Voters this November won’t only be deciding on a long list of candidates for elected office. They’ll also decide two ballot questions which, for the first time in a decade, could amend the state’s constitution.
But the questions are long and hard to understand. Here’s an explanation of ballot question number two, which is about the sale of state land. If passed, it could have a major impact on the environment and government transparency.
Pamela Adams said there’s a way the sale of public land is supposed to work.
If legislators want to sell, swap, or giveaway land used owned by the state, they raise a bill and that bill gets a public hearing.
At least, that’s how it’s supposed to go.
“But oftentimes, at the end of a session,” Adams said, “some of these sales or trades or giveaways are done at the 11th hour. There is no public hearing on it. In fact, no discussion on it, in many cases.”
Adams is the co-president of The Friends of Connecticut State Parks. She spoke with me on the shores of Hammonasset Beach, one of the state’s most popular parks.
In 2013, legislators did some last-minute tweaks, packing a few lines into a bill to give away a small portion of this land to the town of Madison for free. There was no public hearing.
“Our tax dollars go into acquiring these, maintaining these,” Adams said. “To have them given away without any input just isn’t right.”
Eric Hammerling, Executive Director of the Connecticut Forest and Park Association, said that’s what ballot question number two is all about.
“This is a real opportunity to do things with transparency,” Hammerling said.
Hammerling, who is also volunteering on behalf of Protect CT Public Lands Coalition, said ballot question two is long and wordy, but basically, boils down to this.
“If any state lands are being proposed by the general assembly to be sold, swapped, or given away, there would have to be a public hearing first,” Hammerling said.
The amendment would also require two-thirds of both houses of the General Assembly to vote in favor before the legislature could do anything with land owned by the Department of Energy and Environmental Protection or the Department of Agriculture.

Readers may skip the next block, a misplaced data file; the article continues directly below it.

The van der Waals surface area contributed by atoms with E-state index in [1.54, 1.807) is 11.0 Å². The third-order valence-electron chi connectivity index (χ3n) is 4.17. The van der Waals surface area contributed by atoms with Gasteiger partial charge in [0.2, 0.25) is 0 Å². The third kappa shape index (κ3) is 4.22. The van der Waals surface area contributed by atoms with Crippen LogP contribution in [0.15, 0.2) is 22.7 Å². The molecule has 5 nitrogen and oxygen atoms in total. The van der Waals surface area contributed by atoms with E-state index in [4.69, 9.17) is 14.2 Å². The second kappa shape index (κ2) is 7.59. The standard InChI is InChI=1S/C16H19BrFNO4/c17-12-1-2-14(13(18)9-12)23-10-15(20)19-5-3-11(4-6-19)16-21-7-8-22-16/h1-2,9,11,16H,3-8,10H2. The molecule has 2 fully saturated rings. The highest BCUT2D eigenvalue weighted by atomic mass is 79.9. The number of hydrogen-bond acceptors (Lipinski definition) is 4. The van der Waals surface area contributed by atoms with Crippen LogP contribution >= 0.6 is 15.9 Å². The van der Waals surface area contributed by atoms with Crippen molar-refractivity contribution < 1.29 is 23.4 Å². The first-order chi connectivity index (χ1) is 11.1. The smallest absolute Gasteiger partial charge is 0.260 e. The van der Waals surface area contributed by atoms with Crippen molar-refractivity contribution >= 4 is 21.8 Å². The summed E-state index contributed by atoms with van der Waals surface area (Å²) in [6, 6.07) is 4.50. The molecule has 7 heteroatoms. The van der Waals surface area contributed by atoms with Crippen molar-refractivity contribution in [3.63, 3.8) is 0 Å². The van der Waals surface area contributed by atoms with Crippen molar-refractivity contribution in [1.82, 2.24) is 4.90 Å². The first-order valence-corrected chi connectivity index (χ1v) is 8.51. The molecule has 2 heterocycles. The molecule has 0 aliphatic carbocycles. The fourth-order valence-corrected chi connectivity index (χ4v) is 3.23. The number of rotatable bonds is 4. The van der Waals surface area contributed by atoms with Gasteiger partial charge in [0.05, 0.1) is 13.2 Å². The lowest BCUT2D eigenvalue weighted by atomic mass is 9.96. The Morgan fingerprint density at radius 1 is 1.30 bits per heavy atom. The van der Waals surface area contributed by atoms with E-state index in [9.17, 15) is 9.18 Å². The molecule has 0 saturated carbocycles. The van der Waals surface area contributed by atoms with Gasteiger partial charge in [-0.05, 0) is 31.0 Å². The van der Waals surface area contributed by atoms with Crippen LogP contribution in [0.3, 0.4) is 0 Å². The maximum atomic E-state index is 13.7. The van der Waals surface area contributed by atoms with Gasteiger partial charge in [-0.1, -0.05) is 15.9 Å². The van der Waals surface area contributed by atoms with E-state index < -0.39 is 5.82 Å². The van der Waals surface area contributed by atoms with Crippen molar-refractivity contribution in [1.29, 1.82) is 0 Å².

Past state land deals have caused controversy. The so-called “Haddam Land Swap” is one of the best-known examples, a case where legislators proposed exchanging state land overlooking the Connecticut River with a commercial developer.
That deal fell apart in 2012, but motivated many conservationists to push for the ballot question.
Hammerling said legislators tend to prioritize the needs of their districts over those of the entire state. And that with the state’s ongoing budget crisis, the temptation to sell off public lands among legislators will only grow.
In May, members of Connecticut’s General Assembly voted overwhelmingly to place the land use ballot question before voters. But there was dissent. Democrat Rick Lopes from New Britain voted no, and said on the floor of the House the question will provoke “unintended consequences.”
“Because of this new language, we’re going to need a hearing. Maybe there’s not time for a hearing. We’re going to need a 2/3rd vote,” Lopes said. “Your issue’s going to become a political football.”
Bracing against the cold wind on the beach at Hammonasset, Pamela Adams said she doesn’t buy that.
“If something is a good proposal,” Adams said. “Then they should have the honesty and the fortitude to stand up in front of everyone and say what it is they would like to do and get their affirmation.”
After all, she said, this is the public’s land.
Connecticut’s election day is Tuesday, Nov. 6.